Rohnert Park’s first homeless housing site opens Monday
Rohnert Park will welcome the first residents of its new $15 million homeless housing site on Monday.
The 60-unit project on Labath Avenue is Rohnert Park’s first effort to house some of its approximately 250 homeless residents.
Officials in Sonoma County’s third-largest city hope the new space will give them an additional tool to tackle rising homelessness, particularly a large encampment on Roberts Lake Road that has sparked growing concern among residents. residents and businesses.
“Labath Landing gives us a very important asset to address homelessness in Rohnert Park,” Deputy City Manager Don Schwartz said.
The project provides people experiencing homelessness with temporary housing and complementary services while they work with a case manager to find sustainable housing. The city plans to serve about 100 people there a year, Schwartz said.
The facility, less than a mile south of Graton Resort and Casino, was funded through the state’s Homekey project. The $3.6 billion program launched in 2020 gives local jurisdictions and tribal governments money to reallocate motels to housing and build new shelters.
On Wednesday, about 50 construction workers rushed to finish work on the city-owned one-acre lot, paving the parking lot and access road, nailing down patios and installing landscaping.
Volunteers were to be on site to install the furniture and decorate the rooms in the coming days.
Rohnert Park officials will celebrate the project’s completion on Sunday with tours of the facility and a ceremony before transporting new residents to the site on Monday.
The city expects the units to be 90% occupied when it opens, said Rohnert Park Housing Administrator Jenna Garcia.
Authorities made offers to about 50 people camping in the suburban parking lot on Roberts Lake Road and an encampment at Hinebaugh Creek to move into Labath Landing, Garcia said.
“People are really looking forward to moving in,” she said.
Officials will reorganize the remaining residents of the suburban lot into a smaller, managed camp on the east side of the lot after moving people to the new units.
Labath Landing is made up of a dozen prefabricated modular homes.
People will be accommodated in small private bedrooms, each fitted with a raised twin bed with storage space underneath and a desk. Twelve of the rooms are ADA compliant and are slightly larger and can accommodate up to two people, such as a couple.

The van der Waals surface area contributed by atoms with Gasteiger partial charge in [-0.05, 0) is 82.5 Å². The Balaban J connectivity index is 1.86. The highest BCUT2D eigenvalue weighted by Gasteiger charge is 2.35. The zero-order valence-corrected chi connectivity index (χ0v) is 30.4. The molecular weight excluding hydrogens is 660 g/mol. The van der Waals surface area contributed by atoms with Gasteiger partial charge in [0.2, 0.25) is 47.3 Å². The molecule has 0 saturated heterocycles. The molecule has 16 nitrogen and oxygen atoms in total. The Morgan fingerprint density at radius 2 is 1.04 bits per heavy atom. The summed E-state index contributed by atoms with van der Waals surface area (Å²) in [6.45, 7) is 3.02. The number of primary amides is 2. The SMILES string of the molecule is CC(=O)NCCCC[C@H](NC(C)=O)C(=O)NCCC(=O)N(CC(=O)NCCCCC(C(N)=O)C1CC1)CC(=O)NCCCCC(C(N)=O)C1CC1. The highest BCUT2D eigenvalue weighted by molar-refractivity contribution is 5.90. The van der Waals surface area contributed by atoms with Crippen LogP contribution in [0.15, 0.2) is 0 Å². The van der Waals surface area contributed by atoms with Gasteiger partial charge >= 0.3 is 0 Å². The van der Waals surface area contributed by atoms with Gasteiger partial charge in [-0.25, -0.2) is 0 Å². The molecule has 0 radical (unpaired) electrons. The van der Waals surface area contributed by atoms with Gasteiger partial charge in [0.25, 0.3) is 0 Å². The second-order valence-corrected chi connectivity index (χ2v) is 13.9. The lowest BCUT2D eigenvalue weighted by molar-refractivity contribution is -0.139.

Residents will share common bathrooms and there is a community hall with a dining room, conference room and computer lab. The campus has laundry facilities, additional storage, a community garden, and a pet relief area.
Labath Landing will be operated by HomeFirst, a non-profit organization based in Milpitas, which will have staff on site to provide case management, mental health counseling and other services. Cooked meals will be given to residents.
The majority of units are reserved for people with high needs such as those considered chronically homeless, elderly residents and those with disabilities or health conditions, Garcia said.
Chronic homelessness, where a person has been continuously homeless for a year or more or has experienced homelessness multiple times in the past three years, has increased in Sonoma County over the past two years despite an increase in government spending, according to a February point-in-time count.
In approving the project last year, city officials said Rohnert Park needed more housing for the homeless to effectively enforce camping and overnight parking rules.
City Council last October voted to seek funding for the project, despite objections from the operators of the Graton Casino and two nearby hotels. The state approved the city’s full $14.6 million funding request in December.
Crews broke ground on the project in June and worked around the clock to complete construction within a tight state deadline to open within 10 months of the funding being awarded, Garcia said.
Rohnert Park received a state grant to help pay for operations and qualified for an early occupancy bonus of $600,000 which will be applied towards operating costs. The city will also receive money from a funding framework put in place by Sonoma County to provide operating funds to Homekey sites for seven years.
Garcia said the site will provide a safe environment for people to stabilize and the private setting will help better meet the needs of residents compared to communal shelter which can be a deterrent to people seeking services.
“Labath Landing demonstrates the city’s commitment to addressing homelessness,” Mayor Jackie Elward said in a statement. “It will solve the crisis on our streets by providing a place where people can gain stability as they transition to permanent housing and help people get out of homelessness for good.”
You can reach editor Paulina Pineda at 707-521-5268 or [email protected] On Twitter @paulinapineda22.